Public tours Saturday and Sunday at 3pm by appointment only

The Walther Collection website

Santu Mofokeng The Black Photo Album / Look at Me: 1890-1950

LIKE ART BLART ON FACEBOOK

Back to top

25
Jul
13

Exhibition: ‘Herb Ritts: Beauty and Celebrity’ at Oklahoma City Museum of Art, Oklahoma City

Exhibition dates: 9th May – 28th July 2013

.

I admit that I went through a stage of disliking Herb Ritts photographs – no longer!
In contemplation, his formal aestheticism obtains a serene beauty – spare, refined, erotic.

Marcus

.

Fred with Tires became the archetypal photograph of the male body in the 1980s and made the world-wide reputation of its commercial photographer, Herb Ritts. Gay men flocked to buy it, myself included. I was drawn by the powerful, perfectly sculpted body, the butchness of his job, the dirty trousers, the boots and the body placed within a social context. At the time I realised that the image of this man was a constructed fantasy, ie. not the ‘real’ thing, and this feeling of having been deceived has grown ever since. His hair is teased up and beautifully styled, the grease is applied to his body just so, his body twisted to just the right degree to accentuate the muscles of the stomach and around the pelvis. You can just imagine the stylist standing off camera ready to readjust the hair if necessary, the assistants with their reflectors playing more light onto the body. This/he is the seduction of a marketable homoeroticsm, the selling of an image as sex, almost camp in its overt appeal to gay archetypal stereotypes.

Herb Ritts, whether in his commercial work or in his personal images such as those of the gay bodybuilders Bob Paris and Rod Jackson, has helped increase the acceptance of the openly homoerotic photograph in a wider sphere but this has been possible only with an increased acceptance of homosexual visibility within the general population. 
Openly gay bodies such as that of Australian rugby league star Ian Roberts or American diver Greg Luganis can become heroes and role models to young gay men coming out of the closet for the first time, visible evidence that gay men are everywhere in every walk of life. This is fantastic because young gay men do need gay role models to look up to but the bodies they possess only conform to the one type, that of the muscular mesomorph and this reinforces the ideal of a traditional masculinity. Yes, the guy in the shower next to you might be a poofter, might be queer for heavens sake, but my God what a body he’s got!”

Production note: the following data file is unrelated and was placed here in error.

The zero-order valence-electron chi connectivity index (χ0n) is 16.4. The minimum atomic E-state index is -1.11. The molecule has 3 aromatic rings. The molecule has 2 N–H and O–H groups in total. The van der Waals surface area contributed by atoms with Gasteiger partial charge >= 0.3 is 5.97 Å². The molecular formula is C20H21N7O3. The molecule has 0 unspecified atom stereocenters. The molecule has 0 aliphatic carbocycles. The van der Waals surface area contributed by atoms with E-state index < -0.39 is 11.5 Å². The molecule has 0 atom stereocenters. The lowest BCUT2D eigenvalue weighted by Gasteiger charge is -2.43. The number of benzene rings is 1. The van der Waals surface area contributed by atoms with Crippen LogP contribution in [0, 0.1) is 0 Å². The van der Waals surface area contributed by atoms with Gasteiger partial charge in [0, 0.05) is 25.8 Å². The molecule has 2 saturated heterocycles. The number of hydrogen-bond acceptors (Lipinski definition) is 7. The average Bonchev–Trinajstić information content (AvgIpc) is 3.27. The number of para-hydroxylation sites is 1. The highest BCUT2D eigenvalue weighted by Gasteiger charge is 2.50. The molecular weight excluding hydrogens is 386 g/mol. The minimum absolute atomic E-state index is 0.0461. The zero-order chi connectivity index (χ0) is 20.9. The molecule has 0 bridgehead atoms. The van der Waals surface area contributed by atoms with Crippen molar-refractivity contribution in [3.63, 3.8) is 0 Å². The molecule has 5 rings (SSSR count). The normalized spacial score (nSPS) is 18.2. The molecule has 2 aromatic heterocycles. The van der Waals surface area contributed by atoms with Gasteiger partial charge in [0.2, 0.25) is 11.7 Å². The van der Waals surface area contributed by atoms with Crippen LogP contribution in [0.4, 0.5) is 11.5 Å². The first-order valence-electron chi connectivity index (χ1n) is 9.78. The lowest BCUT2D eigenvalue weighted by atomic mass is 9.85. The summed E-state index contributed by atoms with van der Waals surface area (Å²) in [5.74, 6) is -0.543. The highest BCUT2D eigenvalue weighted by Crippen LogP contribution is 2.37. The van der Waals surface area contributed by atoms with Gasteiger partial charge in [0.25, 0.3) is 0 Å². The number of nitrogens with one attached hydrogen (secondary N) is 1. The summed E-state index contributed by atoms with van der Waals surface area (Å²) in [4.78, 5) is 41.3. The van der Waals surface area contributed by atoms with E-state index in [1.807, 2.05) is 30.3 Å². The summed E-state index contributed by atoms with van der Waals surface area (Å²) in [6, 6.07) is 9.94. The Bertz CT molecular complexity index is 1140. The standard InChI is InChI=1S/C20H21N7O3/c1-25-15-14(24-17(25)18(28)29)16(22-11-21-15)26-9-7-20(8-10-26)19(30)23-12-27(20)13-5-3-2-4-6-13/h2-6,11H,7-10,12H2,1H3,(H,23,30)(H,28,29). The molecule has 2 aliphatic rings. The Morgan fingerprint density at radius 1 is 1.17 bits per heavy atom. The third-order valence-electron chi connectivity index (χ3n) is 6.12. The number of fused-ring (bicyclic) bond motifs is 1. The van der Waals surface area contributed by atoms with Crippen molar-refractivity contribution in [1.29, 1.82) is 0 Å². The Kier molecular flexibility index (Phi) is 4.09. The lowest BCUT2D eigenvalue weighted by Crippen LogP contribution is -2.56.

Marcus Bunyan. Historical Pressings,” from Pressing the Flesh: Sex, Body Image and the Gay Male (Phd thesis) 2001

.
Many thankx to Oklahoma City Museum of Art for allowing me to publish the photographs in the posting. Please click on the photographs for a larger version of the image.

.

.

Herb Ritts (American, 1952-2002) 'Fred with Tires - Bodyshop Series, Hollywood' 1984

.

Herb Ritts (American, 1952-2002)
Fred with Tires – Bodyshop Series, Hollywood
1984
Gelatin silver print
24 x 20 in. (60.9 x 50.8 cm)
Gift of Herb Ritts. Museum of Fine Arts, Boston
© Herb Ritts Foundation

.

Herb Ritts (American, 1952-2002) 'Djimon with Octopus, Hollywood' 1989

.

Herb Ritts (American, 1952-2002)
Djimon with Octopus, Hollywood
1989
Gelatin silver print
44.5 x 38.7 cm (17 1/2 x 15 1/4 in.)
© Herb Ritts Foundation

.

Herb Ritts (American, 1952-2002) 'Tony with shadow, Los Angeles' 1988

.

Herb Ritts (American, 1952-2002)
Tony with shadow, Los Angeles
1988
Gelatin silver print
© Herb Ritts Foundation

.

Herb Ritts (American, 1952-2002) 'Jackie Joyner-Kersee, Point Dume' 1987

.

Herb Ritts (American, 1952-2002)
Jackie Joyner-Kersee, Point Dume
1987
Gelatin silver print
31.9 x 25.4 cm (12 9/16 x 10 in.)
Gift of Herb Ritts. Museum of Fine Arts, Boston
© Herb Ritts Foundation

.

Herb-Ritts-Versace-Dress,-Back-View,-El-Mirage,-1990-WEB

.

Herb Ritts (American, 1952-2002)
Versace Dress, Back View, El Mirage
1990
Gelatin silver print
137.2 x 109.2 cm (54 x 43 in.)
Gift of Herb Ritts. Museum of Fine Arts, Boston
© Herb Ritts Foundation

.
The American photographer Herb Ritts produced a body of work in the 1980s and 1990s that seems to embody the outdoor lifestyle and glamour of the southern California beautiful set. This photograph, taken at El Mirage Dry Lake in California, appeared on the cover of Italian designer Gianni Versace’s September 1990 catalogue and incorporates a formalism and contemporary sensuality characteristic of Ritts’s aesthetic. Ritts’s photograph appeals through its boldly contrasting lights and darks.

.

Herb Ritts (American, 1952-2002) 'Versace Veiled Dress, El Mirage' 1990

.

Herb Ritts (American, 1952-2002)
Versace Veiled Dress, El Mirage
1990
55.8 x 44.6 cm (21 15/16 x 17 9/16 in.)
Gift of Herb Ritts. Museum of Fine Arts, Boston
© Herb Ritts Foundation

.

Herb Ritts (American, 1952-2002) 'Now and Zen 1, El Mirage' 1999

.

Herb Ritts (American, 1952-2002)
Now and Zen 1, El Mirage
1999
Gelatin silver print
© Herb Ritts Foundation

.

.

“Herb Ritts: Beauty and Celebrity will be on view at the Oklahoma City Museum of Art from May 9 through July 28, 2013. Organized by the Museum of Fine Arts, Boston with the support of the Herb Ritts Foundation and the Oklahoma City Museum of Art, this exhibition will feature over eighty large-scale black-and-white photographs by acclaimed photographer, Herb Ritts (American, 1952-2002). Ranging in scale from intimate portraits to ten foot murals, the exhibition will highlight the diversity of the artist’s work. Known for his innovative approach to fashion, intimate portraiture of celebrities, and the classical treatment of the nude, Ritts emerged in the 1980s to become one of the most successful celebrity and fashion photographers of the late twentieth century and an important part of the history of American photography.